• Normal Heart Anatomy

    • Heart muscle is supplied by the coronary arteries, not by the blood flowing through the heart.
    • The major coronary vessels are the right coronary artery (RCA) and left main coronary artery (LCA), both of which come directly off of the aorta via the coronary ostia.
    • The LCA divides into the left anterior descending artery(LAD) and circumflex artery.
    • The RCA has no major branches, and terminates as the posterior descending artery (PDA).
    • There are may be variations in the anatomy.
  • Heart Function

    • The normal heart is really two separate pumps working in tandem; there is no connection between the right and left sides in the normal post-fetal heart.
    • The right heart receives de-oxygenated blood from the body, moving it from the right atrium to the right ventricle to the lungs via the pulmonary artery. Carbon dioxide is released and oxygen is picked up in the lungs.
    • The left heart receives oxygenated blood from the lungs, moving it from the left atrium to the left ventricle, and from there to the aorta, which distributes it to the rest of the body.
    • The ventricles are thick muscular chambers which move blood with each contraction; the average left ventricle contracts with a force of 120 mmHg.
  • Coronary Artery Anatomy

    • Right heart dominance: the posterior portion of the interventricular septum is supplied by the posterior descending branch of the right coronary artery.
    • Left heart dominance: the entire septum is supplied by branches of the left anterior descending artery; an obstruction in that vessel may lead to loss of the entire septum, an often fatal event. The posterior descending artery is derived from a branch of the circumflex artery instead of from the RCA.
  • Normal Valve Function

    • Also known as the left atrioventricular valve, the mitral valve has 2 leaflets which are anchored to the ventricle floor by papillary muscles and chordae tendinae, as are the leaflets of the right atrioventricular valve (tricuspid valve).
    • The aortic and pulmonary (pulmonic) valves are semilunar valves, and have thin cusps with thickened edges which seal during diastole (when the ventricles are relaxed and blood flows into the atria).
    • The mitral valve prevents backflow from the left ventricle into the atrium; minor mitral valve prolapse or leak is usually clinically insignificant.
  • Pulmonary Embolism

    • A pulmonary embolism is a blockage in one or more arteries of the lungs. In most cases, it is caused by clots that travel to the lungs from another part of the body, most commonly from a DVT in a lower extremity.
    • Depending on the size of the embolus, it can occlude the main pulmonary artery, straddle the arterial bifurcation, or dis- seminate out into the smaller branching arteries of the lungs.
    • Saddle embolisms are frequently fatal, while embolic showers can be clinically silent unless they block enough of the pulmonary vasculature.
  • The Aorta and Its Branches

    • The largest artery in the body, the aorta leaves the left ventricle and supplies all of the body’s tissues, including the heart itself, via its branches.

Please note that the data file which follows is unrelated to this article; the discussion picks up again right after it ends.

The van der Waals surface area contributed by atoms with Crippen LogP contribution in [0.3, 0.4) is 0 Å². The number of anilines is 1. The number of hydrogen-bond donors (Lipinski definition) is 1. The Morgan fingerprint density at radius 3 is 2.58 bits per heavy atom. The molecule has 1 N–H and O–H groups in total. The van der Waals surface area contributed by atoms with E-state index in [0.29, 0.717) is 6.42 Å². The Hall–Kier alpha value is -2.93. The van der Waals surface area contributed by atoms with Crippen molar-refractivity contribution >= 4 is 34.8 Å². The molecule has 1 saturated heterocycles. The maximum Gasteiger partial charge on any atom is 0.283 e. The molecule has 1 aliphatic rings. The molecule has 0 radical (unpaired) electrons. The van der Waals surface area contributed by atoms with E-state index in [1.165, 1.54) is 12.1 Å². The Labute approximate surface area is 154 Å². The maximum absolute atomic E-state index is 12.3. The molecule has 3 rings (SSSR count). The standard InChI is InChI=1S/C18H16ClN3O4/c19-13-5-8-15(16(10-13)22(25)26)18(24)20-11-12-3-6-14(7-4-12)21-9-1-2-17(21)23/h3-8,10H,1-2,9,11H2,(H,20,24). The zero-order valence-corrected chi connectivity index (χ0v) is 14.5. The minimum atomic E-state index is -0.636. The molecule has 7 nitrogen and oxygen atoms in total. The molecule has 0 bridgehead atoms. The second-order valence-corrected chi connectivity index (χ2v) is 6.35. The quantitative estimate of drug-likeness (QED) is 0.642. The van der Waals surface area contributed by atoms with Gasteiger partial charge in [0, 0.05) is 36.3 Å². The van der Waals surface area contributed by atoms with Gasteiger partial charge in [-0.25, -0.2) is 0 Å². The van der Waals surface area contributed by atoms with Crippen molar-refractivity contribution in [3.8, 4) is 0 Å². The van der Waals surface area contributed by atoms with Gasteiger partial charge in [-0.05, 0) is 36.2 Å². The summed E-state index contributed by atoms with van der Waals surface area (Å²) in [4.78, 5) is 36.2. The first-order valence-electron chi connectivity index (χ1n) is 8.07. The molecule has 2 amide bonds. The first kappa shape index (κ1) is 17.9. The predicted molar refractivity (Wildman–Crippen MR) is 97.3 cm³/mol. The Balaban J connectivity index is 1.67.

• The major parts are the arch (from the aortic valve to the left subclavian artery), descending thoracic aorta (from the left subclavian to the diaphragm) and abdominal aorta (from the diaphragm to the iliac bifurcation at about the level of the umbilicus).
    • There are three major vessels leaving the arch and these supply the head, neck and arms; there are segmental vessels supplying the body wall throughout the length of the aorta. Major branches supply abdominal structures; the iliac arteries and their branches supply the pelvis and legs.
  • Electrocardiography

    • A tracing is made from electrical impulses traveling through the heart, tracking the way the heart muscle reacts to the conduction system.
    • An electrical impulse is initiated at the sinoatrial node, passes through specialized neuromuscular fibers lying beneath the inner lining of the heart until it reaches the atrioventricular node; from there, it travels through the Bundle of His, into the bundle branches and the Purkinje fibers, stimulating ventricular contraction.
    • Changes in tracings are evaluated by comparing them to normal and/or baseline tracings; a physician can get information about areas of heart damage, both acute and chronic.
  • Arterial and Venous Anatomy

    • Although the cardiovascular system is referred to as one unit, it is actually two separate systems which work independently.
    • Through the arterial supply, oxygenated blood is distributed from the lungs to the left heart and aorta, and eventually to within 5 cells of every cell in the body. The arteries divide into smaller arteries, then into arterioles, which in turn divide into capillaries. Oxygen exchange takes place at the level of the capillaries, vessels whose walls are only one cell thick.
    • In the venous system, deoxygenated blood drains from the capillaries, which conjoin into venules, small veins, veins, and the major draining vessels – the superior and inferior venae cavae. This blood then enters the right heart and travels to the lungs to re- oxygenate and start the cycle again.
  • Cancer Metastasis